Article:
Wastebusters is making the same move on plastic recycling from December 1, which makes it easier. No matter who looks after your recycling, it will be the same plastic bottles and containers which can be recycled.
QLDC are dropping off kits with updated recycling information to households shortly, and you will also be able to pick one up from council offices, libraries, event centres etc. The kit will include a new sticker to go inside your mixed recycling bin lid, so that’s a super quick way to check whether something can be recycled every time you use your bin. There’s also lots of information up on the QLDC website and Facebook page.
The other thing you might notice when you’re out and about this summer is that recycling bins in public places are changing. This is in response to a recent audit of the Queenstown Lakes public place recycling bins, which found the mixed recycling bins were heavily contaminated. Most of the contents were too contaminated to even make it into the recycling sorting facility.
But there was some good news too. The glass recycling from the blue glass bin in the 4-way bins (the big, rectangular yellow, red and blue bins) was really clean, with less than 1 percent contamination by weight. That shows that single stream recycling bins really work in public places.
QLDC is using the data to make sure that recycling collected in public places this summer can be recycled. The glass recycling bins in the 4-way bins will stay as is, and will be joined by an “aluminium can” recycling bin. This will be much simpler for visitors and residents to use correctly, and aluminium cans are much less likely to be contaminated by food and drink residue.
Most 2-way bins will become rubbish only, to reduce the chances of public litter. And in the Queenstown Gardens, extra glass only recycling bins will be available to capture glass bottles used in picnics etc. Any other clean recycling (like clean cardboard, clean paper or clean plastic bottles/containers) can always be taken home to be recycled in your kerbside bins.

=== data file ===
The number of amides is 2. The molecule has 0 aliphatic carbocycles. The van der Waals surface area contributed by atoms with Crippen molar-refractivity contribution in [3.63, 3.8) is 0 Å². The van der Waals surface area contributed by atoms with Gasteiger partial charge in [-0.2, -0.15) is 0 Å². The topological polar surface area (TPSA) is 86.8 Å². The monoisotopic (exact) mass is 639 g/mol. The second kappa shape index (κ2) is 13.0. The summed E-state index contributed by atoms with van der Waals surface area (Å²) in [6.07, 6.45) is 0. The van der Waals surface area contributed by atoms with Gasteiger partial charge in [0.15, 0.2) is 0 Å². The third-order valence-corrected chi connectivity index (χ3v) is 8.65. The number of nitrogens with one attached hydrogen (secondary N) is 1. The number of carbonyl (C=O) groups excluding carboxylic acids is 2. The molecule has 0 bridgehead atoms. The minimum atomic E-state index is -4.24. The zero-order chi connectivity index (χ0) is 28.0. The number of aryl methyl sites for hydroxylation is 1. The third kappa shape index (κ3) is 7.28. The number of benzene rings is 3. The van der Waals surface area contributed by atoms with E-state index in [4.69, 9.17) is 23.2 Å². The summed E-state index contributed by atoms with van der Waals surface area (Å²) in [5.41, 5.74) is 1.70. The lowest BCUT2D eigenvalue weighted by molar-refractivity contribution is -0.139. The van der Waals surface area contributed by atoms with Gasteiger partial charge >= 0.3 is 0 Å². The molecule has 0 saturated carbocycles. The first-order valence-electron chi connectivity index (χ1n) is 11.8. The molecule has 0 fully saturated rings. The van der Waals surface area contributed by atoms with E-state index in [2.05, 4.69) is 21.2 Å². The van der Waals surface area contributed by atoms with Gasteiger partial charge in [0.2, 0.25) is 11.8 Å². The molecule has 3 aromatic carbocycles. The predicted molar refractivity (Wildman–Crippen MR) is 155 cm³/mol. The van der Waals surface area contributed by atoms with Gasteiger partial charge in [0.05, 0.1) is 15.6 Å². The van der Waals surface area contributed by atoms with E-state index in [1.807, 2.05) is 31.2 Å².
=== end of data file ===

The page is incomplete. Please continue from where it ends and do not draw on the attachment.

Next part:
I know (from conversations that people have with me at parties) that recycling questions are a leading cause of marital disputes, so I’m always available on the Wastebusters Facebook page if you need a resolution. One couple asked for Wastebusters mediation recently over whether you need to clean your recycling before putting it in the recycling bin. The answer was yes, you do need to empty bottles and containers and rinse off any sticky stuff before recycling - our reprocessors don’t want dirty recycling so it will be treated as contamination. Feel free to get in touch if you need recycling questions answered - it’s an investment not just in our recycling system, but in a happy home for Christmas!
Main Image: Contaminated mixed recycling can mean otherwise recyclable products get bulk-dumped in landfill.